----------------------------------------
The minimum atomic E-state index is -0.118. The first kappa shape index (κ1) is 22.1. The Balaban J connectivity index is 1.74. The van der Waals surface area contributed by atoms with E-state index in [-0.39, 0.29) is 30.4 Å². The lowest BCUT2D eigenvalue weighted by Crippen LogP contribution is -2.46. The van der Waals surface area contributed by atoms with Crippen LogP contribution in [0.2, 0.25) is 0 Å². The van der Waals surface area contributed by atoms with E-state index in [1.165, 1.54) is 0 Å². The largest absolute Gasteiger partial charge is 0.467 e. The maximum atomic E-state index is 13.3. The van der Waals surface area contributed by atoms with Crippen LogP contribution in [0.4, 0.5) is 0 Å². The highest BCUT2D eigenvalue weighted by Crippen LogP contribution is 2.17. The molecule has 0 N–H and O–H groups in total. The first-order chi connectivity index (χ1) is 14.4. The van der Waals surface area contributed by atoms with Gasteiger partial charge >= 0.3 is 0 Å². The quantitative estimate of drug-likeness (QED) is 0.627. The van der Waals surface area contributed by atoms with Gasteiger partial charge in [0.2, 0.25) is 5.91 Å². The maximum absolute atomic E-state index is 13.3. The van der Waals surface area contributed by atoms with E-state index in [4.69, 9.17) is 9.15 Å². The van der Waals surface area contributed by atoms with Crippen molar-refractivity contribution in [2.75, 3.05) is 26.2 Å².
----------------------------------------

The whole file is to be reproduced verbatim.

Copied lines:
The minimum atomic E-state index is -0.118. The first kappa shape index (κ1) is 22.1. The Balaban J connectivity index is 1.74. The van der Waals surface area contributed by atoms with E-state index in [-0.39, 0.29) is 30.4 Å². The lowest BCUT2D eigenvalue weighted by Crippen LogP contribution is -2.46. The van der Waals surface area contributed by atoms with Crippen LogP contribution in [0.2, 0.25) is 0 Å². The van der Waals surface area contributed by atoms with E-state index in [1.165, 1.54) is 0 Å². The largest absolute Gasteiger partial charge is 0.467 e. The maximum atomic E-state index is 13.3. The van der Waals surface area contributed by atoms with Crippen LogP contribution in [0.4, 0.5) is 0 Å². The highest BCUT2D eigenvalue weighted by Crippen LogP contribution is 2.17. The molecule has 0 N–H and O–H groups in total. The first-order chi connectivity index (χ1) is 14.4. The van der Waals surface area contributed by atoms with Gasteiger partial charge >= 0.3 is 0 Å². The quantitative estimate of drug-likeness (QED) is 0.627. The van der Waals surface area contributed by atoms with Gasteiger partial charge in [0.2, 0.25) is 5.91 Å². The maximum absolute atomic E-state index is 13.3. The van der Waals surface area contributed by atoms with E-state index in [4.69, 9.17) is 9.15 Å². The van der Waals surface area contributed by atoms with Crippen molar-refractivity contribution in [2.75, 3.05) is 26.2 Å².